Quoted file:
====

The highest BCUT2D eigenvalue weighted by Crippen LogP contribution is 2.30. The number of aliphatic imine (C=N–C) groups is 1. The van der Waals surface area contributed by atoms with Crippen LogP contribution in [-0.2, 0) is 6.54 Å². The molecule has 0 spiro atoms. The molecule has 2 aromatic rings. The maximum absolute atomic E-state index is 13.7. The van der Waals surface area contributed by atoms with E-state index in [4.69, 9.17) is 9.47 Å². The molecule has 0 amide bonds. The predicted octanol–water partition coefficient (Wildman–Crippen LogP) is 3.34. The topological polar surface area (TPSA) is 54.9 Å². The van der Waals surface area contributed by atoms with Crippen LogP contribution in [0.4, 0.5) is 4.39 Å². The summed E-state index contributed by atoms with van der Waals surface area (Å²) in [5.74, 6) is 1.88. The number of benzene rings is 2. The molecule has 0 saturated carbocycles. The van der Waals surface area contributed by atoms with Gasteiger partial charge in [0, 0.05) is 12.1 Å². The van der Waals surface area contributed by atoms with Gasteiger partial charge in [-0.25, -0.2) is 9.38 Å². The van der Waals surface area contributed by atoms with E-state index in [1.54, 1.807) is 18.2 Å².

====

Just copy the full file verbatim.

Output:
The highest BCUT2D eigenvalue weighted by Crippen LogP contribution is 2.30. The number of aliphatic imine (C=N–C) groups is 1. The van der Waals surface area contributed by atoms with Crippen LogP contribution in [-0.2, 0) is 6.54 Å². The molecule has 0 spiro atoms. The molecule has 2 aromatic rings. The maximum absolute atomic E-state index is 13.7. The van der Waals surface area contributed by atoms with E-state index in [4.69, 9.17) is 9.47 Å². The molecule has 0 amide bonds. The predicted octanol–water partition coefficient (Wildman–Crippen LogP) is 3.34. The topological polar surface area (TPSA) is 54.9 Å². The van der Waals surface area contributed by atoms with Crippen LogP contribution in [0.4, 0.5) is 4.39 Å². The summed E-state index contributed by atoms with van der Waals surface area (Å²) in [5.74, 6) is 1.88. The number of benzene rings is 2. The molecule has 0 saturated carbocycles. The van der Waals surface area contributed by atoms with Gasteiger partial charge in [0, 0.05) is 12.1 Å². The van der Waals surface area contributed by atoms with Gasteiger partial charge in [-0.25, -0.2) is 9.38 Å². The van der Waals surface area contributed by atoms with E-state index in [1.54, 1.807) is 18.2 Å².